During November and December, 2012 at Flynndog, 208 Flynn Avenue in Burlington:
LATITUDE | LONGITUDE: Weaving Themes Assembling Stories, described as “reflections on identity and geographic coordinates in traditional and contemporary media.”
The exhibit contains work by three artists, all bilingual speakers of Spanish and English: Bren Alvarez, Merche Bautista, and Tina Escaja.
Walking into the gallery is like passing through a flowered bower, with embroidered works by Merche Bautista, (her part of the exhibit entitled Chuuy Pixan : Bordar Alma : Embroider Soul) on both walls. Huipils, richly embroidered poncho-like garments worn by traditional women in many Latin American countries, are displayed on the left, and an impressive grouping of 3 rows of 13 embroideries of skulls (calaveras), dating from 2010-2012, on the right. Twenty of the 39 skull embroideries, inexpensively priced at $100 each or 2 for $180, were sold at the opening reception which, according to organizers, allowed Bautista to pay her children's fares to attend the exhibit with her.
The central area of the gallery showcases Instantánea : Snapshot, hanging scrolls by Bren Alvarez, each of which tells the story of a person of her acquaintance who has moved to the Burlington area from some other part of the world. Alvarez’s black and white photographs (“snapshots”) of each of these prople are printed on rectangular hanging scrolls suspended from the ceiling, each about the size and width of a person, so that walking up to and among them is like truly being in the presence of these many migrants to Vermont. The texts, printed on associated scrolls of the same dimensions, tell the story of how each of the subjects came to reside here.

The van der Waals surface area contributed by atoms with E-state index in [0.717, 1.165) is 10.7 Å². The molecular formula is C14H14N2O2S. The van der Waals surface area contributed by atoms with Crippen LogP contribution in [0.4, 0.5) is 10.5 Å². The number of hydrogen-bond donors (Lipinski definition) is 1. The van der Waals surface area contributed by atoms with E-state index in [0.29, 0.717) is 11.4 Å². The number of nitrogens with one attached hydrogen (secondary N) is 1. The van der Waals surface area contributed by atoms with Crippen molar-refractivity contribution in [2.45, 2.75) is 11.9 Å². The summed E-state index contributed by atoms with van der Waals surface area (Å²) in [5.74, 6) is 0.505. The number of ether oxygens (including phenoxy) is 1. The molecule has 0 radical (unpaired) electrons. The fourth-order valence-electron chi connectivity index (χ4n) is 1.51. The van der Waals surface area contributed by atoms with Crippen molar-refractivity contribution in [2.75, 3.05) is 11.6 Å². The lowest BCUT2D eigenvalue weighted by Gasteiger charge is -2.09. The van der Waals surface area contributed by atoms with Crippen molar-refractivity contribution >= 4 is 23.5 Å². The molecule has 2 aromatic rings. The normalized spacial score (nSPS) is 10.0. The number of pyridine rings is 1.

The last of Alvarez’s portraits, that of Tina Escaja, leads to Escaja’s installations. 13 Lunas 13 : 13 Moons 13 is the title of both a book of Escaja’s poetry, and her exploration of menstruation and women's empowerment, subjects of the installations in this exhibit. I’ll Wrap You in Velvet, a stained glass window built by Laurence Ribbecke, contains an image of a capirote hood (worn by celebrants in the Easter week processions in Spain) at the center, modified by the artist to include a burka-type eye opening, with text about the denial to women of the right to wear the hood. Visitors can also enter the Confessional Booth to record their menstrual stories in a “project involving art, poetry, interactive technology and testimony.....on these topics, many of which are considered taboo... and at the same time, providing the opportunity for self-reflection and testimony or confession.”
This major exhibit was shown previously at the Living/Learning Gallery at UVM and originally in a very different geographic location as Tejiendo tramas / Tramando historias at Galería Edelo, San Cristóbal de las Casas, Chiapas (México), in July, 2011.
Mary Lee Bendolph
1 hour ago